The China Syndrome (1979)

The China Syndrome

TOMATOMETER

AUDIENCE SCORE

Critic Consensus: No consensus yet.


Movie Info

In this film, reporter Kimberly Wells and her cameraman Richard Adams go to a small nuclear reactor in California to film a story. While speaking with engineer Jack Godell in the plant, something goes horribly wrong. During the ensuing panic, Adams continues filming and captures some potentially damning information.

Rating: PG
Genre: Mystery & Suspense, Drama
Directed By:
Written By: T. S. Cook, Mike Gray, James Bridges, T.S. Cook
In Theaters:
On DVD: Aug 28, 2001
Runtime:
Columbia Pictures

Cast


as Kimberly Wells

as Jack Godell

as Richard Adams

as Bill Gibson

as Don Jacovich

as Ted Spindler

as Evan McCormack

as Hector Salas

as Peter Martin

as Herman DeYoung

as MacChurchill

as Greg Minor

as Dr. Lowell

as D.B. Royce

as Tommy

as Donny

as Control Guard

as TV Director

as Harmon

as Robertson

as Rita Jacovich

as TV Consultant

as Technical Director

as News Reporter

as Sportscaster

as Waitress

as Alma Spindler

as KXLA Cameraman

as Woman at Demonstrati...

as Hearings Chairman

as Pro-Nuclear Witness

as Young Demonstrator

as Gate Guard

as Security Agent

as Fire Rescue Person

as Jaws of Life Man

as Highway Patrolman

as Technician

as SWAT Squad Leader

as Val Clenard
Show More Cast

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Critic Reviews for The China Syndrome

All Critics (29) | Top Critics (5)

A tightly assembled didactic thriller.

Full Review… | March 27, 2009
Chicago Reader
Top Critic

A moderately compelling thriller about the potential perils of nuclear energy, whose major fault is an overweening sense of its own self-importance.

Full Review… | March 26, 2009
Variety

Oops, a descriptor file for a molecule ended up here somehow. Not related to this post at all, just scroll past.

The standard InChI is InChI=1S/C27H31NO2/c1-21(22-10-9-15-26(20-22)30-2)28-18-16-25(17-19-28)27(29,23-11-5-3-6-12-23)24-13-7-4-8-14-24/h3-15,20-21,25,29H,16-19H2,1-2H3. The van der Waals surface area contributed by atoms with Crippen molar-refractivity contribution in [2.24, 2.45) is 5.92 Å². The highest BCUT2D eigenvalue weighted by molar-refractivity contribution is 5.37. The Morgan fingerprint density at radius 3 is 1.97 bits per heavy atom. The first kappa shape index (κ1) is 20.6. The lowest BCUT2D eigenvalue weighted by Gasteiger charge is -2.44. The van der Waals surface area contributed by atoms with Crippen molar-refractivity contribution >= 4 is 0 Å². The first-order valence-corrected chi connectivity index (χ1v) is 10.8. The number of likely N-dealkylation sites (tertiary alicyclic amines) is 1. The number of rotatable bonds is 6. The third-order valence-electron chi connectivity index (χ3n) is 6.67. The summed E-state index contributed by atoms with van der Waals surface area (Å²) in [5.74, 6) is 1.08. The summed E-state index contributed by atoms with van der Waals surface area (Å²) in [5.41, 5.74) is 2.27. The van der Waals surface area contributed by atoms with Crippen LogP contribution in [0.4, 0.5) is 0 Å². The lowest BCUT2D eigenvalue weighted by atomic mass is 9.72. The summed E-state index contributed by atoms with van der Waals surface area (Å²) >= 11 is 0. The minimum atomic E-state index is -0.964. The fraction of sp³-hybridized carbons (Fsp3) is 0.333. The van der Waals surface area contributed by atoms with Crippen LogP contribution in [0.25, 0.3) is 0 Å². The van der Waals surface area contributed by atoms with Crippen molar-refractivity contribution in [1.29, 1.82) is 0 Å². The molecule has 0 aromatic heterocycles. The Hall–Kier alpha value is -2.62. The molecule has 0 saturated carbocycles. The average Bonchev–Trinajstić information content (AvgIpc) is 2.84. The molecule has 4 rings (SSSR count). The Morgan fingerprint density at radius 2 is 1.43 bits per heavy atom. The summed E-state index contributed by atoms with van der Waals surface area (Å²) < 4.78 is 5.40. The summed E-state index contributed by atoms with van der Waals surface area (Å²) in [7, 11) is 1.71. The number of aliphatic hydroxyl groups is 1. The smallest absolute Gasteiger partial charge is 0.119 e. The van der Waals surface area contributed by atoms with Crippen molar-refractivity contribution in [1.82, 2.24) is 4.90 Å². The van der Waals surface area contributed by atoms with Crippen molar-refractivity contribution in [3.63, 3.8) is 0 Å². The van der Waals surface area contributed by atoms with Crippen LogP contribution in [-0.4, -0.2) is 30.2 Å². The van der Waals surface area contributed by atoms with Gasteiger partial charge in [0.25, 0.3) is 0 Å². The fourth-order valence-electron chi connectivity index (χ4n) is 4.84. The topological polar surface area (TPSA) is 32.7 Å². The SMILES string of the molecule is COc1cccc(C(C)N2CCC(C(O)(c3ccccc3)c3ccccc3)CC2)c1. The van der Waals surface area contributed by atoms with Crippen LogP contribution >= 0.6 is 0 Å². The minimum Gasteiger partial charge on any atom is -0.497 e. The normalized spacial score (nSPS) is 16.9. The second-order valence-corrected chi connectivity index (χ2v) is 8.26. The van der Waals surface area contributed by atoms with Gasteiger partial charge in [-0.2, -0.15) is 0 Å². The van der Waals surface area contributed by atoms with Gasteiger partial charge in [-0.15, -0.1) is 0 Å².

Top Critic

All a bit too earnest, despite the seriousness of the subject, with Fonda setting her jaw and stepping into father's footsteps as Tinseltown's very own protector of humanity; but it's tightly scripted and directed, and genuinely tense in places.

Full Review… | June 24, 2006
Time Out
Top Critic

A terrific thriller that incidentally raises the most unsettling questions about how safe nuclear power plants really are.

Full Review… | October 23, 2004
Chicago Sun-Times
Top Critic

The three stars are splendid, but maybe Miss Fonda is just a bit more than that. Her performance is not that of an actress in a star's role, but that of an actress creating a character that happens to be major within the film.

Full Review… | May 20, 2003
New York Times
Top Critic

Scary, absorbing thriller predicts risks of nuclear power.

Full Review… | May 5, 2014
Common Sense Media

Audience Reviews for The China Syndrome

½

A fantastic true to life film, with great actors, and intense suspense. I loved this movie and I highly recommend it.

ajv2688
Aj V

Super Reviewer

½

Jack Lemmon plays a shift supervisor at a nuclear power plant who narrowly averts a core meltdown while being surreptitiously filmed by Jane Fonda and Michael Douglas' visiting TV news crew. When Lemmon's superiors pooh-pooh his reservations about the safety of the plant in their haste to get back into production, he turns whistle-blower. The China Syndrome, which with uncanny prescience was released just 12 days before the partial meltdown at Three Mile Island, is a hybrid of two of the genres most closely associated with the 1970s, the paranoid conspiracy thriller and the disaster movie. Intelligent, suspenseful and brilliantly acted, especially by Lemmon in one of his great 'straight' roles, my only reservations are that it hasn't aged especially well, and Michael Douglas drives me crazy every time he says the word 'nuclear'. It's not 'nucular', you asshole!

harrycaul
Stephen M

Super Reviewer

Jane Fonda plays a tenacious reporter whose news crew chances upon an incident at a nuclear power plant that could have led to a meltdown, and goes on to try and uncover the conspiracy of silence concerning the plant's safety. Essentially a disaster movie without the disaster, this worthy political thriller's main claim to fame is that the meltdown it predicted actually happened at 3 mile island a few weeks later. The plot follows the usual disaster movie convention of morally courageous hero attempts to alert the public to danger, hampered by the interference of big business who are afraid of the damage to their profits, but it is done in a rather more serious-minded way; there is more science and less histrionics and special effects. This can feel a little dry and sterile however, as a little too much of the drama relies on watching concerned looking men in hard hats looking at pipes and dials but Jack Lemmon is as excellent as always, bringing real human drama and pathos to his role. It drags a little in places, but the powerful climax is worth persevering for.

garyX
xGary Xx

Super Reviewer

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